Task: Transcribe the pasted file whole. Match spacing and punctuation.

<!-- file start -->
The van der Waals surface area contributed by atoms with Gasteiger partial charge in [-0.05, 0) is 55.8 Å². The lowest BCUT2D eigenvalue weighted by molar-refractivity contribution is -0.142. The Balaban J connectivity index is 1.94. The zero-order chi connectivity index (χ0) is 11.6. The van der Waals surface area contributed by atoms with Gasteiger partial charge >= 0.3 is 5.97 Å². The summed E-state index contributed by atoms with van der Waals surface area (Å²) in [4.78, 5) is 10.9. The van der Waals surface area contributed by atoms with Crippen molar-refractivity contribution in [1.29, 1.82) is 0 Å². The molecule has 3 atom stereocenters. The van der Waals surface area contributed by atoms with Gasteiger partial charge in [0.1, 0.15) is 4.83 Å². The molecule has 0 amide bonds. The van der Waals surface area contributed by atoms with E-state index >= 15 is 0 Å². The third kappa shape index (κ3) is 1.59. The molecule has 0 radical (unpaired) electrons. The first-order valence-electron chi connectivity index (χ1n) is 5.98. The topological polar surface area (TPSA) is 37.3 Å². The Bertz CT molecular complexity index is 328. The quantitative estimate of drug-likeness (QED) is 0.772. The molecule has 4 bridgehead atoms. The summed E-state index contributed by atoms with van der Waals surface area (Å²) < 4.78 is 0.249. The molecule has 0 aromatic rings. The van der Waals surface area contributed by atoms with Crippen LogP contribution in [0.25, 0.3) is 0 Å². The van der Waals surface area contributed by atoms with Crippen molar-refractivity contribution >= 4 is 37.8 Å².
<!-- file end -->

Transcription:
The van der Waals surface area contributed by atoms with Gasteiger partial charge in [-0.05, 0) is 55.8 Å². The lowest BCUT2D eigenvalue weighted by molar-refractivity contribution is -0.142. The Balaban J connectivity index is 1.94. The zero-order chi connectivity index (χ0) is 11.6. The van der Waals surface area contributed by atoms with Gasteiger partial charge >= 0.3 is 5.97 Å². The summed E-state index contributed by atoms with van der Waals surface area (Å²) in [4.78, 5) is 10.9. The van der Waals surface area contributed by atoms with Crippen molar-refractivity contribution in [1.29, 1.82) is 0 Å². The molecule has 3 atom stereocenters. The van der Waals surface area contributed by atoms with Gasteiger partial charge in [0.1, 0.15) is 4.83 Å². The molecule has 0 amide bonds. The van der Waals surface area contributed by atoms with E-state index >= 15 is 0 Å². The third kappa shape index (κ3) is 1.59. The molecule has 0 radical (unpaired) electrons. The first-order valence-electron chi connectivity index (χ1n) is 5.98. The topological polar surface area (TPSA) is 37.3 Å². The Bertz CT molecular complexity index is 328. The quantitative estimate of drug-likeness (QED) is 0.772. The molecule has 4 bridgehead atoms. The summed E-state index contributed by atoms with van der Waals surface area (Å²) < 4.78 is 0.249. The molecule has 0 aromatic rings. The van der Waals surface area contributed by atoms with Crippen LogP contribution in [0.25, 0.3) is 0 Å². The van der Waals surface area contributed by atoms with Crippen molar-refractivity contribution >= 4 is 37.8 Å².